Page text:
1. Genocide
2. Crimes against Humanity
3. War Crimes (broadly interpreted to include that which is against international law)
4. Aggression (such as terrorism)

Some countries wanted to include drugs in the definition, but there was no consensus.

The ICC will not displace national jurisdictions. It will give the national Jurisdiction the chance to handle things, but it could intervene as in the case of Somalia where everything collapsed.

There are two views on the question of how far the ICC's jurisdiction will go:
- before they assume jurisdiction over a matter, the state must give consent.
- if the state ratifies this statute it indicates automatic consentIt was contended that the court should have the power to decide whether it will hear a case.

Should the court have inherent jurisdiction or should the state give it's consent? The above mentioned two views prevail.

What kind of procedure should it follow?
Should the state lodge a complaint or should there be a prosecutor. This is also very controversial. Should this prosecutor be able to lodge a complaint on his own or would he need state consent? Or should the Security Council of the UN lodge these complaints? It seems the Security Council is of the opinion that the prosecutor should have some of these special powers.

The USA wanted certain quartettes about the constitution of the ICC, where the prosecutor would have ex officio powers and operate similarly to that of the US Grand Juries.

The rules of procedure and evidence is also being looked at.

The question of access to sensitive information was raised by the Dept. of Defence of the SA Delegation and the question of national security. Should the court decide? Three views:
- no, the state should - the court should if the state raises the issue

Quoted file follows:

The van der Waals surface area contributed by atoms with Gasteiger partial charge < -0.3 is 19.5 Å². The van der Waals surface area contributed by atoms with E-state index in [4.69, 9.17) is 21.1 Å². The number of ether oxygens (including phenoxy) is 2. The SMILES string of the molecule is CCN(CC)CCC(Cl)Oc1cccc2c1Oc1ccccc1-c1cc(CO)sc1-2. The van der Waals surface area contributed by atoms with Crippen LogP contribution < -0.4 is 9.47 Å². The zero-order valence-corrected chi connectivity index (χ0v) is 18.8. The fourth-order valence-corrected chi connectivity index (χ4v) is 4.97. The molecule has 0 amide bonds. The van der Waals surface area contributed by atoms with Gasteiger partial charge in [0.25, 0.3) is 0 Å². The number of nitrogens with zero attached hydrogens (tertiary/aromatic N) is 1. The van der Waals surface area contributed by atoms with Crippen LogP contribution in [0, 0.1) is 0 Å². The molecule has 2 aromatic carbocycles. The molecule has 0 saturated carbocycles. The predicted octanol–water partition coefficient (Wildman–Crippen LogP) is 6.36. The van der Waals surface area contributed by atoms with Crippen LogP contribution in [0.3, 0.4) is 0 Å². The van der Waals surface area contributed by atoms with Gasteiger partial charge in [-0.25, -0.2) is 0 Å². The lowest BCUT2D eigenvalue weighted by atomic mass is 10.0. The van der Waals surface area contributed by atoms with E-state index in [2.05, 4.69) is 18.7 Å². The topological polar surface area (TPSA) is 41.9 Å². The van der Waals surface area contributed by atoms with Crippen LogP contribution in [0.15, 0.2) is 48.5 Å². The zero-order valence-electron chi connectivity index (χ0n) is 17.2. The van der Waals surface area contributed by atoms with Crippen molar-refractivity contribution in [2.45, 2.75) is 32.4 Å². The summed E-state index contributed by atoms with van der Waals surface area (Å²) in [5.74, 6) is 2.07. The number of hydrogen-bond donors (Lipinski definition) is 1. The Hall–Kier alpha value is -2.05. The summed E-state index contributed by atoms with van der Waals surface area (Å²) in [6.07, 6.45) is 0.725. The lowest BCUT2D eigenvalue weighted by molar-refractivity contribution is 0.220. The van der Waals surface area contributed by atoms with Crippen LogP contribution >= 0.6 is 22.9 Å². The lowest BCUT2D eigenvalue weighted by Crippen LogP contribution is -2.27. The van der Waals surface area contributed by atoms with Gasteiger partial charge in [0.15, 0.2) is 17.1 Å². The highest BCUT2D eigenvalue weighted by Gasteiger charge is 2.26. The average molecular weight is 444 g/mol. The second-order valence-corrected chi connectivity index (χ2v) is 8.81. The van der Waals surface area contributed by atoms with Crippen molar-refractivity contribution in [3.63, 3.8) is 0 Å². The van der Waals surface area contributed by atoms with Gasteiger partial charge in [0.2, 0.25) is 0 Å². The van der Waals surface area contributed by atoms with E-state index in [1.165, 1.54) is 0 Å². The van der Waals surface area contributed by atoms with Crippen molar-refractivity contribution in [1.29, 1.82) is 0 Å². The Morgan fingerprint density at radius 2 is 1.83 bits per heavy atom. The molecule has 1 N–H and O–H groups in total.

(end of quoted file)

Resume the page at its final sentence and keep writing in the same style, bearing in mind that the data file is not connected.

- the state should provide summaries of the sensitive information
otherwise the prosecutor should decide
SA feels that the court should decide, because the offenders are usually in power and to leave the matter in the hands of their government is stupid.

War crimes are defined broadly. The question was raised as to whether weapons should be included, such as nuclear weapons etc., as well as meatheads of warfare - weapons which don't discriminate and those that does. It is still under discussion.

Financing the court was also discussed. Two views:
- as a body of the UN it should be funded by the UN
- parties to the case should pay, as well as voluntary contributions.
The problem with the second view is the fact that a lot of the countries who will ratify this statute are very poor and unable to pay.

The structure of the ICC will be the normal three found in all courts.

Adoption of the statute might have constitutional implications for SA - rights of accused persons and rights of witnesses. Extradition treaties will also have to be reviewed. Extradition of prisoners to a court and not a particular country is a problem.

Questions by committee members:
Jana (ANC) : Does everybody except the idea of an ICC?
Prof Rwelamira: Initially there was some resistance from some countries. Today it is rather a question of what kind of court it should be and what powers it should have.

Chairperson: Will there be minimum benchmarks to which countries ratifying this statute will have to adhere as this concept of the ICC will not fit into every legal system.
Prof Rwelamira: It is uncertain at this stage.

Prof Rwelamira concluded by saying that the ICC is different to the International Court of Justice in The Hague, which is a civil court. Only states can lodge complaints in the ICJ. It seems that, at this stage, it is envisaged that the ICC should hear cases lodged by a wider variety of parties.

End of the meeting.